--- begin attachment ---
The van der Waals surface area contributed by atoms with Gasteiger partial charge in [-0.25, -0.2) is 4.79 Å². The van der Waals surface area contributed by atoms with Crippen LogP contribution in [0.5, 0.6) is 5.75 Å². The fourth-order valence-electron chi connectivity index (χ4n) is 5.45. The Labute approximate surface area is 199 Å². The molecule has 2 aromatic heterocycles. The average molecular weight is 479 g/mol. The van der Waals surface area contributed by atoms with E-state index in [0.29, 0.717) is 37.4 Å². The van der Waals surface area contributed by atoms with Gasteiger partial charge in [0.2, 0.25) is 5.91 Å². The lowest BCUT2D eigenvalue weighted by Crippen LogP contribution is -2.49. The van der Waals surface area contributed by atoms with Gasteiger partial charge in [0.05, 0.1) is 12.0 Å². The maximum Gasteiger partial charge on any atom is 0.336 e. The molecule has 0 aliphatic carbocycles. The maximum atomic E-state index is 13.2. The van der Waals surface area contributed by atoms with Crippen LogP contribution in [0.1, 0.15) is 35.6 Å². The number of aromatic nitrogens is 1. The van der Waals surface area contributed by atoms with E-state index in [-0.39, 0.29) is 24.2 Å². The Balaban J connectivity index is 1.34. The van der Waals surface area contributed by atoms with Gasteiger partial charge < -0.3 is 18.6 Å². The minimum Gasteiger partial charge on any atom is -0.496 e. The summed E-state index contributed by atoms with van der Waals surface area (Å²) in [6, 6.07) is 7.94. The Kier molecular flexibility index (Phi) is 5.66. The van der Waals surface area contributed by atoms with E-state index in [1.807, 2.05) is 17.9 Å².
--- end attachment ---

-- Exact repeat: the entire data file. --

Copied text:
The van der Waals surface area contributed by atoms with Gasteiger partial charge in [-0.25, -0.2) is 4.79 Å². The van der Waals surface area contributed by atoms with Crippen LogP contribution in [0.5, 0.6) is 5.75 Å². The fourth-order valence-electron chi connectivity index (χ4n) is 5.45. The Labute approximate surface area is 199 Å². The molecule has 2 aromatic heterocycles. The average molecular weight is 479 g/mol. The van der Waals surface area contributed by atoms with E-state index in [0.29, 0.717) is 37.4 Å². The van der Waals surface area contributed by atoms with Gasteiger partial charge in [0.2, 0.25) is 5.91 Å². The lowest BCUT2D eigenvalue weighted by Crippen LogP contribution is -2.49. The van der Waals surface area contributed by atoms with Gasteiger partial charge in [0.05, 0.1) is 12.0 Å². The maximum Gasteiger partial charge on any atom is 0.336 e. The molecule has 0 aliphatic carbocycles. The maximum atomic E-state index is 13.2. The van der Waals surface area contributed by atoms with Crippen LogP contribution in [0.1, 0.15) is 35.6 Å². The number of aromatic nitrogens is 1. The van der Waals surface area contributed by atoms with E-state index in [-0.39, 0.29) is 24.2 Å². The Balaban J connectivity index is 1.34. The van der Waals surface area contributed by atoms with Gasteiger partial charge < -0.3 is 18.6 Å². The minimum Gasteiger partial charge on any atom is -0.496 e. The summed E-state index contributed by atoms with van der Waals surface area (Å²) in [6, 6.07) is 7.94. The Kier molecular flexibility index (Phi) is 5.66. The van der Waals surface area contributed by atoms with E-state index in [1.807, 2.05) is 17.9 Å².